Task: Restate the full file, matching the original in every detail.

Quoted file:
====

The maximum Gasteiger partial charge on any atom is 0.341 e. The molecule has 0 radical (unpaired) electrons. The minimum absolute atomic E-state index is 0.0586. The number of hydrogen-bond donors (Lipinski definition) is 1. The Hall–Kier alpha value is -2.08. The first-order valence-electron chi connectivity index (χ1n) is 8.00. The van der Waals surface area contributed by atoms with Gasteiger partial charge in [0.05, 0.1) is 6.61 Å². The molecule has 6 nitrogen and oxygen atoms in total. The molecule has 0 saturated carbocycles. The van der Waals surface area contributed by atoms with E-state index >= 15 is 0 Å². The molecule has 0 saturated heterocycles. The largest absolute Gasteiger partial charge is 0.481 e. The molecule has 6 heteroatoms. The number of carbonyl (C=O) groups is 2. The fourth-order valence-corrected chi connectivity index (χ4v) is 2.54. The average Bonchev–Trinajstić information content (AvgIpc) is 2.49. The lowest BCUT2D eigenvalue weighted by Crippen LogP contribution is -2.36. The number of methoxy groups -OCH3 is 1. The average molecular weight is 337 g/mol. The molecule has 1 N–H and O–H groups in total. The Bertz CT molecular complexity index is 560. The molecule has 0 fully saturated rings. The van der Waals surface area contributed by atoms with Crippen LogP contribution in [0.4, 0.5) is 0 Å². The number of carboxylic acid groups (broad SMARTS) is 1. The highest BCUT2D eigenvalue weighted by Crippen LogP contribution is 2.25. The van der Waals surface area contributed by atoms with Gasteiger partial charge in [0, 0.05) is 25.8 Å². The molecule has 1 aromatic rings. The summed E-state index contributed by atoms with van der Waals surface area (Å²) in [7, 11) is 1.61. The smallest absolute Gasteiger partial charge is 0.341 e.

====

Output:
The maximum Gasteiger partial charge on any atom is 0.341 e. The molecule has 0 radical (unpaired) electrons. The minimum absolute atomic E-state index is 0.0586. The number of hydrogen-bond donors (Lipinski definition) is 1. The Hall–Kier alpha value is -2.08. The first-order valence-electron chi connectivity index (χ1n) is 8.00. The van der Waals surface area contributed by atoms with Gasteiger partial charge in [0.05, 0.1) is 6.61 Å². The molecule has 6 nitrogen and oxygen atoms in total. The molecule has 0 saturated carbocycles. The van der Waals surface area contributed by atoms with E-state index >= 15 is 0 Å². The molecule has 0 saturated heterocycles. The largest absolute Gasteiger partial charge is 0.481 e. The molecule has 6 heteroatoms. The number of carbonyl (C=O) groups is 2. The fourth-order valence-corrected chi connectivity index (χ4v) is 2.54. The average Bonchev–Trinajstić information content (AvgIpc) is 2.49. The lowest BCUT2D eigenvalue weighted by Crippen LogP contribution is -2.36. The number of methoxy groups -OCH3 is 1. The average molecular weight is 337 g/mol. The molecule has 1 N–H and O–H groups in total. The Bertz CT molecular complexity index is 560. The molecule has 0 fully saturated rings. The van der Waals surface area contributed by atoms with Crippen LogP contribution in [0.4, 0.5) is 0 Å². The number of carboxylic acid groups (broad SMARTS) is 1. The highest BCUT2D eigenvalue weighted by Crippen LogP contribution is 2.25. The van der Waals surface area contributed by atoms with Gasteiger partial charge in [0, 0.05) is 25.8 Å². The molecule has 1 aromatic rings. The summed E-state index contributed by atoms with van der Waals surface area (Å²) in [7, 11) is 1.61. The smallest absolute Gasteiger partial charge is 0.341 e.